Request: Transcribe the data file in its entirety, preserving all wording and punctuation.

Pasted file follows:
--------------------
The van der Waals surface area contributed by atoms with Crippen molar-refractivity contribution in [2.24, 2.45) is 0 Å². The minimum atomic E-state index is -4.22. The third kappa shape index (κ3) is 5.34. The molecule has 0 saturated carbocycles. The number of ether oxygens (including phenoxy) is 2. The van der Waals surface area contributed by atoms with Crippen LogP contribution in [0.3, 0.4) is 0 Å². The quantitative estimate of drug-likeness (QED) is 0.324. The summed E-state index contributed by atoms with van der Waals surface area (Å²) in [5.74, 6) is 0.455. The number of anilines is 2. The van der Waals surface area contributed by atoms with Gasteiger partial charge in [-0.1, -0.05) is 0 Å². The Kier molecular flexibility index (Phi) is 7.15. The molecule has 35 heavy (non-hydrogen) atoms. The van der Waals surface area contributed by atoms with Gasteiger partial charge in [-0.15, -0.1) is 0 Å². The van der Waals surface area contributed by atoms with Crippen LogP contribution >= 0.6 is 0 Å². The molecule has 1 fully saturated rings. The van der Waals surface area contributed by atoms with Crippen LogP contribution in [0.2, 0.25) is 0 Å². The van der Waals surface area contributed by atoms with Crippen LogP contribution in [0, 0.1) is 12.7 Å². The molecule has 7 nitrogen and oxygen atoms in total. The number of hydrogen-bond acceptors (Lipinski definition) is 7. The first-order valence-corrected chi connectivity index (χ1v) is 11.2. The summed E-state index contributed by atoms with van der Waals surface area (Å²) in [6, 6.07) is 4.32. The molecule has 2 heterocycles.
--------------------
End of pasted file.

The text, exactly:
The van der Waals surface area contributed by atoms with Crippen molar-refractivity contribution in [2.24, 2.45) is 0 Å². The minimum atomic E-state index is -4.22. The third kappa shape index (κ3) is 5.34. The molecule has 0 saturated carbocycles. The number of ether oxygens (including phenoxy) is 2. The van der Waals surface area contributed by atoms with Crippen LogP contribution in [0.3, 0.4) is 0 Å². The quantitative estimate of drug-likeness (QED) is 0.324. The summed E-state index contributed by atoms with van der Waals surface area (Å²) in [5.74, 6) is 0.455. The number of anilines is 2. The van der Waals surface area contributed by atoms with Gasteiger partial charge in [-0.1, -0.05) is 0 Å². The Kier molecular flexibility index (Phi) is 7.15. The molecule has 35 heavy (non-hydrogen) atoms. The van der Waals surface area contributed by atoms with Gasteiger partial charge in [-0.15, -0.1) is 0 Å². The van der Waals surface area contributed by atoms with Crippen LogP contribution >= 0.6 is 0 Å². The molecule has 1 fully saturated rings. The van der Waals surface area contributed by atoms with Crippen LogP contribution in [0.2, 0.25) is 0 Å². The van der Waals surface area contributed by atoms with Crippen LogP contribution in [0, 0.1) is 12.7 Å². The molecule has 7 nitrogen and oxygen atoms in total. The number of hydrogen-bond acceptors (Lipinski definition) is 7. The first-order valence-corrected chi connectivity index (χ1v) is 11.2. The summed E-state index contributed by atoms with van der Waals surface area (Å²) in [6, 6.07) is 4.32. The molecule has 2 heterocycles.